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Employment Practices 02

Court Expands Scope of Protected Activity for Retaliation Claims

Noel Tripp | May 1, 2015

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Following the US Supreme Court's decision in Kasten v. Saint-Gobain Performance Plastics Corp., 131 S. Ct. 1325 (2011), which addressed the legal sufficiency of oral complaints regarding pay practices (as opposed to written) as "protected activity" for purposes of the anti-retaliation provision in the Fair Labor Standards Act (FLSA), 29 U.S.C. § 215(a)(3), courts within the Second Circuit were asked to reexamine the validity of the longstanding precedent established in Lambert v. Genesee Hosp., 10 F.3d 46 (2d Cir. 1993), that internal—as opposed to formal—complaints did not constitute protected activity. 

Courts largely found that internal complaints remained insufficient as a matter of law under Lambert, because the question raised in Kasten (written versus oral) differed from that addressed by the Second Circuit (internal versus formal). See, e.g., Landaeta v. N.Y. & Presbyterian Hosp., Inc., 2014 U.S. Dist. LEXIS 27677 (S.D.N.Y. Mar. 4, 2014). Now, one of these decisions has been reviewed on appeal and reversed by the Second Circuit—Greathouse v. JHS Sec., 2015 U.S. App. LEXIS 6437 (2d Cir. Apr. 20, 2015).

Lambert v. Genesee Hospital

In Lambert, three female employees sued claiming their employer retaliated against them in violation of the Equal Pay Act, a statute codified as part of the FLSA, when it promoted a male employee over one of the plaintiffs because of her complaints to her supervisor about unequal pay. The Second Circuit read § 215(a)(3) to require that an employee pursuing a claim for unlawful retaliation do more than voice an equal pay complaint to a supervisor. To demonstrate an FLSA retaliation claim, the Second Circuit held that a filed complaint must be "formal"—a requirement the court later interpreted to require (1) a written complaint, which is (2) filed with a government agency.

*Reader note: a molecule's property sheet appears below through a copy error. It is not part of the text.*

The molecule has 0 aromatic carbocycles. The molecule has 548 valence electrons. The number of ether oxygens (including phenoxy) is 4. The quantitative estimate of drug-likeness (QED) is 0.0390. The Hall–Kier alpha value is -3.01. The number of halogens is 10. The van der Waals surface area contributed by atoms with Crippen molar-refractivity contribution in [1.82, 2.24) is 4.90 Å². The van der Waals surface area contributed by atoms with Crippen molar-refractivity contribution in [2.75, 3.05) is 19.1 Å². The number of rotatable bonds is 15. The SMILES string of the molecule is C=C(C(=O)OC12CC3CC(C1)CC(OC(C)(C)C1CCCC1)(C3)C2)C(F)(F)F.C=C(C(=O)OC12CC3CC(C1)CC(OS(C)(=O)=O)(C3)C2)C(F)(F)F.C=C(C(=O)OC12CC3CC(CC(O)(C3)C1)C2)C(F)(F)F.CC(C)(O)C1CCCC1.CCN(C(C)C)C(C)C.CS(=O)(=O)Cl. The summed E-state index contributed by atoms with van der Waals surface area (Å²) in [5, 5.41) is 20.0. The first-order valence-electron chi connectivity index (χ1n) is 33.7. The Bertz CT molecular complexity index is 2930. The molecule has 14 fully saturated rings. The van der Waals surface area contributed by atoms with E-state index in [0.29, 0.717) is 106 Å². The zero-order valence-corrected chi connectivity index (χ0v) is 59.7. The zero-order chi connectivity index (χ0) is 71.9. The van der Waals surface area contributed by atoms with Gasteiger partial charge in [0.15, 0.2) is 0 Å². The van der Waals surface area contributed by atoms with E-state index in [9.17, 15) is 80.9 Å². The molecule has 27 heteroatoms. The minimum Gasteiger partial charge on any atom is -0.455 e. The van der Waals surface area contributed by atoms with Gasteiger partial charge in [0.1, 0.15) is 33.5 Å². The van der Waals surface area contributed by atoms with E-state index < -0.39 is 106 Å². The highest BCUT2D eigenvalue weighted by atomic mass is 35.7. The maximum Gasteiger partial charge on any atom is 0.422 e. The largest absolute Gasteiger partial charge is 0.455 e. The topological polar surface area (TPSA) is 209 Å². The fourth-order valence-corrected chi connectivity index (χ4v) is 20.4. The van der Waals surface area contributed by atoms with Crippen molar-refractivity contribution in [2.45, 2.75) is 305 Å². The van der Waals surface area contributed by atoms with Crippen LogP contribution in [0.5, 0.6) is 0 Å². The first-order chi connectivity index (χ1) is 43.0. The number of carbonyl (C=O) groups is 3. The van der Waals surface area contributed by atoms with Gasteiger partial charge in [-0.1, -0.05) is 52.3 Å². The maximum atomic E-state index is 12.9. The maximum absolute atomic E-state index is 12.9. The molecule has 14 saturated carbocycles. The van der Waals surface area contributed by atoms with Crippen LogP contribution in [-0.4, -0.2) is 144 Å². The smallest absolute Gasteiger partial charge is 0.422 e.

Contrary to Lambert, the First, Fourth, Fifth, Seventh, Eighth, Ninth, Tenth, and Eleventh Circuit Courts all have held that § 215(a)(3) covers employees who make complaints to their employers.

Kasten v. Saint-Gobain Performance Plastics Corp.

Almost 2 decades after Lambert, the US Supreme Court granted certiorari in Kasten to resolve the conflict among the circuits regarding whether an oral complaint is protected by § 215(a)(3).The question in Kasten arose from an employee's oral complaints to the shift supervisor and to other employees that their employer was failing to compensate them for time spent donning and doffing their work-related protective gear, thereby violating the FLSA. The US Supreme Court ultimately held that § 215(a)(3)'s "filed any complaint" language encompassed oral complaints, so long as the complaint is "sufficiently clear and detailed for a reasonable employer to understand it, in light of both content and context, as an assertion of rights protected by the statute and a call for their protection."